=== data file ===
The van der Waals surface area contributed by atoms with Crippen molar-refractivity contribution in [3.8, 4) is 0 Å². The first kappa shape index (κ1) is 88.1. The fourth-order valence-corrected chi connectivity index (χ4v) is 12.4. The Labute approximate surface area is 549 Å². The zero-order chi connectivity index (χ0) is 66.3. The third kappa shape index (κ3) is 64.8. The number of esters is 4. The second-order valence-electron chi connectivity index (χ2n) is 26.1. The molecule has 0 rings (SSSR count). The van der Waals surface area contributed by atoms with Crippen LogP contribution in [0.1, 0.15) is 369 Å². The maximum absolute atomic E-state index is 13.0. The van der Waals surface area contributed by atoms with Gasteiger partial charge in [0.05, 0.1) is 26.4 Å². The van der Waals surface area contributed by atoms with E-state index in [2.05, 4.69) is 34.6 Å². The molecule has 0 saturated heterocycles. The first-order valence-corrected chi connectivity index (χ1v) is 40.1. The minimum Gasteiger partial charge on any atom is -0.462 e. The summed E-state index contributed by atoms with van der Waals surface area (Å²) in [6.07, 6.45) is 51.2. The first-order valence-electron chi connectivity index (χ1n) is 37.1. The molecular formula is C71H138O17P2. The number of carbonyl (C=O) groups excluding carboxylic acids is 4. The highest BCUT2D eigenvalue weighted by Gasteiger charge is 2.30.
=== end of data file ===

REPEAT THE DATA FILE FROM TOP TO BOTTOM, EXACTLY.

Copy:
The van der Waals surface area contributed by atoms with Crippen molar-refractivity contribution in [3.8, 4) is 0 Å². The first kappa shape index (κ1) is 88.1. The fourth-order valence-corrected chi connectivity index (χ4v) is 12.4. The Labute approximate surface area is 549 Å². The zero-order chi connectivity index (χ0) is 66.3. The third kappa shape index (κ3) is 64.8. The number of esters is 4. The second-order valence-electron chi connectivity index (χ2n) is 26.1. The molecule has 0 rings (SSSR count). The van der Waals surface area contributed by atoms with Crippen LogP contribution in [0.1, 0.15) is 369 Å². The maximum absolute atomic E-state index is 13.0. The van der Waals surface area contributed by atoms with Gasteiger partial charge in [0.05, 0.1) is 26.4 Å². The van der Waals surface area contributed by atoms with E-state index in [2.05, 4.69) is 34.6 Å². The molecule has 0 saturated heterocycles. The first-order valence-corrected chi connectivity index (χ1v) is 40.1. The minimum Gasteiger partial charge on any atom is -0.462 e. The summed E-state index contributed by atoms with van der Waals surface area (Å²) in [6.07, 6.45) is 51.2. The first-order valence-electron chi connectivity index (χ1n) is 37.1. The molecular formula is C71H138O17P2. The number of carbonyl (C=O) groups excluding carboxylic acids is 4. The highest BCUT2D eigenvalue weighted by Gasteiger charge is 2.30.